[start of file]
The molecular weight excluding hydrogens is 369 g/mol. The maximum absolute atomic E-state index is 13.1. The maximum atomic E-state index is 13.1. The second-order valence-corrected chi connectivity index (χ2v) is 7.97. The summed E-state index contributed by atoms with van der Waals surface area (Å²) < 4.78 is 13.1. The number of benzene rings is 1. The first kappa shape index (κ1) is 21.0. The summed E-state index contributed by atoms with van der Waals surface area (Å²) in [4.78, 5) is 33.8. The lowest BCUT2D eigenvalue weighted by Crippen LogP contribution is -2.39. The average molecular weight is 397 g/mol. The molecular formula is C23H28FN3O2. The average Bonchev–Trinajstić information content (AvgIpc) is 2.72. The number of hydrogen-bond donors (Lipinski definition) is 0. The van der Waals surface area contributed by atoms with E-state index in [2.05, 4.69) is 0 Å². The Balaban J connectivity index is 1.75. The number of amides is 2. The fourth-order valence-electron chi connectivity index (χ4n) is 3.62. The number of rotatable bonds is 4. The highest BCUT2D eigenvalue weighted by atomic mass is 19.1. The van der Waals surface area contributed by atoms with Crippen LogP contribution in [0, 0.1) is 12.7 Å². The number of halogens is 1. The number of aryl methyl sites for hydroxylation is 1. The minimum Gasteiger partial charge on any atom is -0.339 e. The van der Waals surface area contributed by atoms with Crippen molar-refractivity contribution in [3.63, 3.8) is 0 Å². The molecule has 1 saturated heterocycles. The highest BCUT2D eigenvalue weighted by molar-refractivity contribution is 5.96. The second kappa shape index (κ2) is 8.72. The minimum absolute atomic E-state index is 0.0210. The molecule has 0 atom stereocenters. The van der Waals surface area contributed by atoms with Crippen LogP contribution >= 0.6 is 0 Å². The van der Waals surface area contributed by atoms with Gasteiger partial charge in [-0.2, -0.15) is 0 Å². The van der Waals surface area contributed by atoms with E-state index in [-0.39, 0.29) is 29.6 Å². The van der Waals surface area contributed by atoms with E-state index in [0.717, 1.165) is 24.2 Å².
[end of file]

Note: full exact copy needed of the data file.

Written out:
The molecular weight excluding hydrogens is 369 g/mol. The maximum absolute atomic E-state index is 13.1. The maximum atomic E-state index is 13.1. The second-order valence-corrected chi connectivity index (χ2v) is 7.97. The summed E-state index contributed by atoms with van der Waals surface area (Å²) < 4.78 is 13.1. The number of benzene rings is 1. The first kappa shape index (κ1) is 21.0. The summed E-state index contributed by atoms with van der Waals surface area (Å²) in [4.78, 5) is 33.8. The lowest BCUT2D eigenvalue weighted by Crippen LogP contribution is -2.39. The average molecular weight is 397 g/mol. The molecular formula is C23H28FN3O2. The average Bonchev–Trinajstić information content (AvgIpc) is 2.72. The number of hydrogen-bond donors (Lipinski definition) is 0. The van der Waals surface area contributed by atoms with E-state index in [2.05, 4.69) is 0 Å². The Balaban J connectivity index is 1.75. The number of amides is 2. The fourth-order valence-electron chi connectivity index (χ4n) is 3.62. The number of rotatable bonds is 4. The highest BCUT2D eigenvalue weighted by atomic mass is 19.1. The van der Waals surface area contributed by atoms with Crippen LogP contribution in [0, 0.1) is 12.7 Å². The number of halogens is 1. The number of aryl methyl sites for hydroxylation is 1. The minimum Gasteiger partial charge on any atom is -0.339 e. The van der Waals surface area contributed by atoms with Crippen molar-refractivity contribution in [3.63, 3.8) is 0 Å². The molecule has 1 saturated heterocycles. The highest BCUT2D eigenvalue weighted by molar-refractivity contribution is 5.96. The second kappa shape index (κ2) is 8.72. The minimum absolute atomic E-state index is 0.0210. The molecule has 0 atom stereocenters. The van der Waals surface area contributed by atoms with Crippen LogP contribution >= 0.6 is 0 Å². The van der Waals surface area contributed by atoms with Gasteiger partial charge in [-0.2, -0.15) is 0 Å². The van der Waals surface area contributed by atoms with E-state index in [-0.39, 0.29) is 29.6 Å². The van der Waals surface area contributed by atoms with E-state index in [0.717, 1.165) is 24.2 Å².